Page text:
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  1. #1
    Join Date
    Jul 2013

    Can I Study C++ to Learn C?

    I have to know C for a non-programming job interview--not expert level, but enough to look at code and know what's going on. I've studied C++ but it's been a while and I'm rusty, so I need to study. The problem is, all the books I really like are for C++; there are very few for C alone.

    Would I be okay studying C++ books and just avoiding the OOP-related parts (classes, objects, inheritance, polymorphism, encapsulation, <iostream> vs. <stdio.h>)? Or are there too many other major or minor differences that will screw me up on my C test? Any other significant differences to avoid?

  2. #2
    Join Date
    Jul 2013

    Re: Can I Study C++ to Learn C?

    C is a subset of C++. Meaning C++ can compile and run most of C but C cannot compile and run C++ so if you are required to learn C I would not suggest it since very little of what you will learn will be useable. C is function driven whereas C++ is object driven.

  3. #3
    Join Date
    Feb 2003
    Iasi - Romania

    Re: Can I Study C++ to Learn C?

    Although most of C stuff can be used in C++, C is a different programming language.
    It has different targets, C programmers are facing different problems, uses different approaches and a different programming "philosophy".
    So, at a C interview you can expect more C-specific than C/C++ common problems.

    Concluding: if your immediate target is to get a C programmer job, learn C language from dedicated C books.
    "When in Rome, do as Romans do."
    My latest articles: http://codexpert.ro/blog/author/ovidiu-cucu/

  4. #4
    GCDEF is offline Elite Member Power Poster
    Join Date
    Nov 2003

    Re: Can I Study C++ to Learn C?

    On the other hand, anybody who is competent with C++ can look at C code and easily understand it.

  5. #5
    Join Date
    Apr 1999

    Re: Can I Study C++ to Learn C?

    Quote Originally Posted by GCDEF View Post
    On the other hand, anybody who is competent with C++ can look at C code and easily understand it.
    Yes, for the most part what GCDEF states is true. If the C code is within a function, then it more than likely can be understood by a C++ programmer.

    However there are simple things that will throw a C++ programmer off, while a C programmer would more than likely know the answer. It all stems from C and C++ having different rules.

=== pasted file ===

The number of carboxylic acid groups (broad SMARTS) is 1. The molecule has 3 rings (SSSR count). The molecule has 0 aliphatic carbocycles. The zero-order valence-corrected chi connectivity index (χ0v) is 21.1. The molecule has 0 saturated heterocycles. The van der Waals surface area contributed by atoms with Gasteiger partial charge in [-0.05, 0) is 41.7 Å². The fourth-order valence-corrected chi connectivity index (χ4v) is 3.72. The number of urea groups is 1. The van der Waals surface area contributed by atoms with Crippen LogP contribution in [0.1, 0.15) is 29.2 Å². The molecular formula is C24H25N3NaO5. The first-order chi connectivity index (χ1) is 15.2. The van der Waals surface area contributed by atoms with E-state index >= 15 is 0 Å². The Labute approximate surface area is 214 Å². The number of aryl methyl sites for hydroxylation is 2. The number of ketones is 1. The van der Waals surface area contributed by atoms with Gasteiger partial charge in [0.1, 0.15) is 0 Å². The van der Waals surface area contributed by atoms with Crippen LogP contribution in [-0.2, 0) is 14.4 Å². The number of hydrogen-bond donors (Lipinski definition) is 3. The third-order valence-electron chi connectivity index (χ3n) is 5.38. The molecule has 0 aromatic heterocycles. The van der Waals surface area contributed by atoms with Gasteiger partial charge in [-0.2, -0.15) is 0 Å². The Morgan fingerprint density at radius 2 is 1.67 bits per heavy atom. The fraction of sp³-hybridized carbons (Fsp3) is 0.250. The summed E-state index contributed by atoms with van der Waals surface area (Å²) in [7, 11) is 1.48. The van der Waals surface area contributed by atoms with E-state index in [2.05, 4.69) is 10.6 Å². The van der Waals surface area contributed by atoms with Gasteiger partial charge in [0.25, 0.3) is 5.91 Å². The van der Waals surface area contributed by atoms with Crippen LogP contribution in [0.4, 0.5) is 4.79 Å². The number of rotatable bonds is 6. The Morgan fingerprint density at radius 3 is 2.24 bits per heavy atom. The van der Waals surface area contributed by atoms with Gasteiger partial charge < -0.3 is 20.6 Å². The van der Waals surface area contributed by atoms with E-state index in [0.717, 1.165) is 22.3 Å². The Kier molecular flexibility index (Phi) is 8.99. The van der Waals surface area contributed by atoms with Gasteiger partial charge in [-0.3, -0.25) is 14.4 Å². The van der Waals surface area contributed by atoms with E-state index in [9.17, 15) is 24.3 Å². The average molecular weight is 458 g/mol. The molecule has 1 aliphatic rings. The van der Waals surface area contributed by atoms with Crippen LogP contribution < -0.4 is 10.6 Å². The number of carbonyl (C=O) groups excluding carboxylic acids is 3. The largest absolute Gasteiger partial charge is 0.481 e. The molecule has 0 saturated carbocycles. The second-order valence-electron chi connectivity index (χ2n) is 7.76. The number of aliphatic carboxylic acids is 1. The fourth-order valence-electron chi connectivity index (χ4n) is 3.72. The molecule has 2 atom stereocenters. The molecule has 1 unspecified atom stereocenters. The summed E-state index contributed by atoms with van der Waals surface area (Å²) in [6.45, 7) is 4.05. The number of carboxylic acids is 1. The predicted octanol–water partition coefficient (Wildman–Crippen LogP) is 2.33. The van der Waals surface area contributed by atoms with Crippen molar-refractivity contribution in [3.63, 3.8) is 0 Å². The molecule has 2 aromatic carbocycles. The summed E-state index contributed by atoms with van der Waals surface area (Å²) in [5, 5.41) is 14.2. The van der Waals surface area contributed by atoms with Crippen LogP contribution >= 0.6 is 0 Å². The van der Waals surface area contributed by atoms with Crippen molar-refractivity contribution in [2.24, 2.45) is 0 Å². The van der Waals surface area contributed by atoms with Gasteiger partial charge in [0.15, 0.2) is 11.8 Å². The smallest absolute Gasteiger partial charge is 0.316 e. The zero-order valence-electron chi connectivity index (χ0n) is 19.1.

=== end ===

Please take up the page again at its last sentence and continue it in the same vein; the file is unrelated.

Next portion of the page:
For example:
    #include <stdio.h>
    int main()
        printf("%lf\n", sqrt(2.0));
    If on a C test, you're asked "what does this output", a C++ programmer who wasn't aware of the rules of 'C' would say "1.414213" or something similar to that, and they would be wrong. A C programmer would say "cannot be determined because the behaviour is undefined", and the C programmer would be right. The C++ programmer would be even more confused that the answer is the latter after being told that the code above compiles and links successfully as a 'C' program.

    Since header file inclusion/non-inclusion is ingrained in a C programmer's head as part of their experience, they know that sqrt() returns an int if the header (or correct prototype) is not used, when in fact sqrt() is a function that returns a double. Therefore the code is valid 'C', but it has undefined behaviour. So we don't know if the program crashes, prints "1.0000" or prints a totally bogus number not even remotely close to "1.4141213".

    These types of questions can be used to flush out persons who falsely claim they are C programmers who have not really used the language (they are C++ programmers). Similarly, there are questions on C++ interviews that do the opposite, i.e. ask simple C++ questions to persons claiming to be C++ programmers who are really C programmers.

    So the OP needs to be very careful. As Ovidiu mentioned, read 'C' books if the interview is about 'C', and not C++ books.


    Paul McKenzie
    Last edited by Paul McKenzie; July 14th, 2013 at 12:36 PM.

  6. #6
    2kaud's Avatar
    2kaud is online now Super Moderator Power Poster
    Join Date
    Dec 2012

    Re: Can I Study C++ to Learn C?

    there are very few for C alone.
    I suggest you have a look at these


    http://www.amazon.co.uk/C-Programmin...827312&sr=1-70 (covers the essentials of c that you might get asked about)




    There's also some books that cover interview questions for c. Have a look at



    Or are there too many other major or minor differences that will screw me up on my C test?
    The quick answer is yes!
    All advice is offered in good faith only. All my code is tested (unless stated explicitly otherwise) with the latest version of Microsoft Visual Studio (using the supported features of the latest standard) and is offered as examples only - not as production quality. I cannot offer advice regarding any other c/c++ compiler/IDE or incompatibilities with VS. You are ultimately responsible for the effects of your programs and the integrity of the machines they run on. Anything I post, code snippets, advice, etc is licensed as Public Domain https://creativecommons.org/publicdomain/zero/1.0/ and can be used without reference or acknowledgement. Also note that I only provide advice and guidance via the forums - and not via private messages!

    C++17 Compiler: Microsoft VS2017 (15.7.2)

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